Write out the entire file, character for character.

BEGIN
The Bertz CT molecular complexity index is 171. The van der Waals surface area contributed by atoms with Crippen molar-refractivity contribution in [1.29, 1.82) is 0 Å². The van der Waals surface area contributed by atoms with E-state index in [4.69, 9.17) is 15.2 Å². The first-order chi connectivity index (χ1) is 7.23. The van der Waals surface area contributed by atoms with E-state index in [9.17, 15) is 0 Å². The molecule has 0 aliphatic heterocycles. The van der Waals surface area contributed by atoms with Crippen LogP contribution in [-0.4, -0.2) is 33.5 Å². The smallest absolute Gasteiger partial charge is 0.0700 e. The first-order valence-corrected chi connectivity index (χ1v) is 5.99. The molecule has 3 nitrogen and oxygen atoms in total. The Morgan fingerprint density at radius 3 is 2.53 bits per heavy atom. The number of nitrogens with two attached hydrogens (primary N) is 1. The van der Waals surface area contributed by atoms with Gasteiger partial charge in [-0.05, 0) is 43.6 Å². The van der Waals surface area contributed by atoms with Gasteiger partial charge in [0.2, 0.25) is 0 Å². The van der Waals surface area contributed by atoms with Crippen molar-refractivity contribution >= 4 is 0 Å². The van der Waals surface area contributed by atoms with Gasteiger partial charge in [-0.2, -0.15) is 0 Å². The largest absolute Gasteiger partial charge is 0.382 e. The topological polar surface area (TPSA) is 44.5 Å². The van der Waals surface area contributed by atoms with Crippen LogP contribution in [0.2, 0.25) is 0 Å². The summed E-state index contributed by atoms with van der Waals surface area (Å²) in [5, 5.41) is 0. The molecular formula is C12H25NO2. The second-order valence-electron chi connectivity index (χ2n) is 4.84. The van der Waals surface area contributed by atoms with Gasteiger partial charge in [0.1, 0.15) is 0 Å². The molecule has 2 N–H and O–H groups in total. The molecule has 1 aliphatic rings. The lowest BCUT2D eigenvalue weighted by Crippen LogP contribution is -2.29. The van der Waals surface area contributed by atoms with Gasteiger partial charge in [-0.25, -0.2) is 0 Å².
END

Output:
The Bertz CT molecular complexity index is 171. The van der Waals surface area contributed by atoms with Crippen molar-refractivity contribution in [1.29, 1.82) is 0 Å². The van der Waals surface area contributed by atoms with E-state index in [4.69, 9.17) is 15.2 Å². The first-order chi connectivity index (χ1) is 7.23. The van der Waals surface area contributed by atoms with E-state index in [9.17, 15) is 0 Å². The molecule has 0 aliphatic heterocycles. The van der Waals surface area contributed by atoms with Crippen LogP contribution in [-0.4, -0.2) is 33.5 Å². The smallest absolute Gasteiger partial charge is 0.0700 e. The first-order valence-corrected chi connectivity index (χ1v) is 5.99. The molecule has 3 nitrogen and oxygen atoms in total. The Morgan fingerprint density at radius 3 is 2.53 bits per heavy atom. The number of nitrogens with two attached hydrogens (primary N) is 1. The van der Waals surface area contributed by atoms with Gasteiger partial charge in [-0.05, 0) is 43.6 Å². The van der Waals surface area contributed by atoms with Gasteiger partial charge in [0.2, 0.25) is 0 Å². The van der Waals surface area contributed by atoms with Crippen molar-refractivity contribution >= 4 is 0 Å². The van der Waals surface area contributed by atoms with Gasteiger partial charge in [-0.2, -0.15) is 0 Å². The largest absolute Gasteiger partial charge is 0.382 e. The topological polar surface area (TPSA) is 44.5 Å². The van der Waals surface area contributed by atoms with Crippen LogP contribution in [0.2, 0.25) is 0 Å². The summed E-state index contributed by atoms with van der Waals surface area (Å²) in [5, 5.41) is 0. The molecular formula is C12H25NO2. The second-order valence-electron chi connectivity index (χ2n) is 4.84. The van der Waals surface area contributed by atoms with Gasteiger partial charge in [0.1, 0.15) is 0 Å². The molecule has 2 N–H and O–H groups in total. The molecule has 1 aliphatic rings. The lowest BCUT2D eigenvalue weighted by Crippen LogP contribution is -2.29. The van der Waals surface area contributed by atoms with Gasteiger partial charge in [-0.25, -0.2) is 0 Å².